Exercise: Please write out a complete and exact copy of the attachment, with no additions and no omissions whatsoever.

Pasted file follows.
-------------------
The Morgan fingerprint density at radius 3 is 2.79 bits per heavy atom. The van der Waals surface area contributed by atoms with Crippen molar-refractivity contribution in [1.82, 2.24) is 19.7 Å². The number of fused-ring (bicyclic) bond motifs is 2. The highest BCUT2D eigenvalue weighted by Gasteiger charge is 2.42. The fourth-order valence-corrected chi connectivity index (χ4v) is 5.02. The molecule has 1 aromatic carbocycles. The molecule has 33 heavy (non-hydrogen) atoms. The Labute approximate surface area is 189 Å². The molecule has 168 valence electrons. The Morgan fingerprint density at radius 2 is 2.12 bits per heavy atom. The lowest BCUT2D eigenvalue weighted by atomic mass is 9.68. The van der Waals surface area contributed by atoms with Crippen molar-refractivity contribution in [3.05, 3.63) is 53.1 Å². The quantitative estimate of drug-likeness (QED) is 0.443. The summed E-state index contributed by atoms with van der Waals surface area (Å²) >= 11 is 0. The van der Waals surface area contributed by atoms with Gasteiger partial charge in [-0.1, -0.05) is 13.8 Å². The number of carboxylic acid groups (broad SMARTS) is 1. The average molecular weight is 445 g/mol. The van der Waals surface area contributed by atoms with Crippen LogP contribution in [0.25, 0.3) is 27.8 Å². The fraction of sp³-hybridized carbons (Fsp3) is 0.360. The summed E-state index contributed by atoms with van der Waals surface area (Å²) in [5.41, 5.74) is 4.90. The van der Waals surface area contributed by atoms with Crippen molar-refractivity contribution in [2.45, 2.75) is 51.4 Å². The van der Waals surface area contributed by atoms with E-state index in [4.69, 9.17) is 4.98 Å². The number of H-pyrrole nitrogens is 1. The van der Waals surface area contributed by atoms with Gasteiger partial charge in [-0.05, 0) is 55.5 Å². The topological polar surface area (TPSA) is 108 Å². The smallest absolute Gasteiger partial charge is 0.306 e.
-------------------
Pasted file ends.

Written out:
The Morgan fingerprint density at radius 3 is 2.79 bits per heavy atom. The van der Waals surface area contributed by atoms with Crippen molar-refractivity contribution in [1.82, 2.24) is 19.7 Å². The number of fused-ring (bicyclic) bond motifs is 2. The highest BCUT2D eigenvalue weighted by Gasteiger charge is 2.42. The fourth-order valence-corrected chi connectivity index (χ4v) is 5.02. The molecule has 1 aromatic carbocycles. The molecule has 33 heavy (non-hydrogen) atoms. The Labute approximate surface area is 189 Å². The molecule has 168 valence electrons. The Morgan fingerprint density at radius 2 is 2.12 bits per heavy atom. The lowest BCUT2D eigenvalue weighted by atomic mass is 9.68. The van der Waals surface area contributed by atoms with Crippen molar-refractivity contribution in [3.05, 3.63) is 53.1 Å². The quantitative estimate of drug-likeness (QED) is 0.443. The summed E-state index contributed by atoms with van der Waals surface area (Å²) >= 11 is 0. The van der Waals surface area contributed by atoms with Gasteiger partial charge in [-0.1, -0.05) is 13.8 Å². The number of carboxylic acid groups (broad SMARTS) is 1. The average molecular weight is 445 g/mol. The van der Waals surface area contributed by atoms with Crippen LogP contribution in [0.25, 0.3) is 27.8 Å². The fraction of sp³-hybridized carbons (Fsp3) is 0.360. The summed E-state index contributed by atoms with van der Waals surface area (Å²) in [5.41, 5.74) is 4.90. The van der Waals surface area contributed by atoms with Crippen molar-refractivity contribution in [2.45, 2.75) is 51.4 Å². The van der Waals surface area contributed by atoms with E-state index in [4.69, 9.17) is 4.98 Å². The number of H-pyrrole nitrogens is 1. The van der Waals surface area contributed by atoms with Gasteiger partial charge in [-0.05, 0) is 55.5 Å². The topological polar surface area (TPSA) is 108 Å². The smallest absolute Gasteiger partial charge is 0.306 e.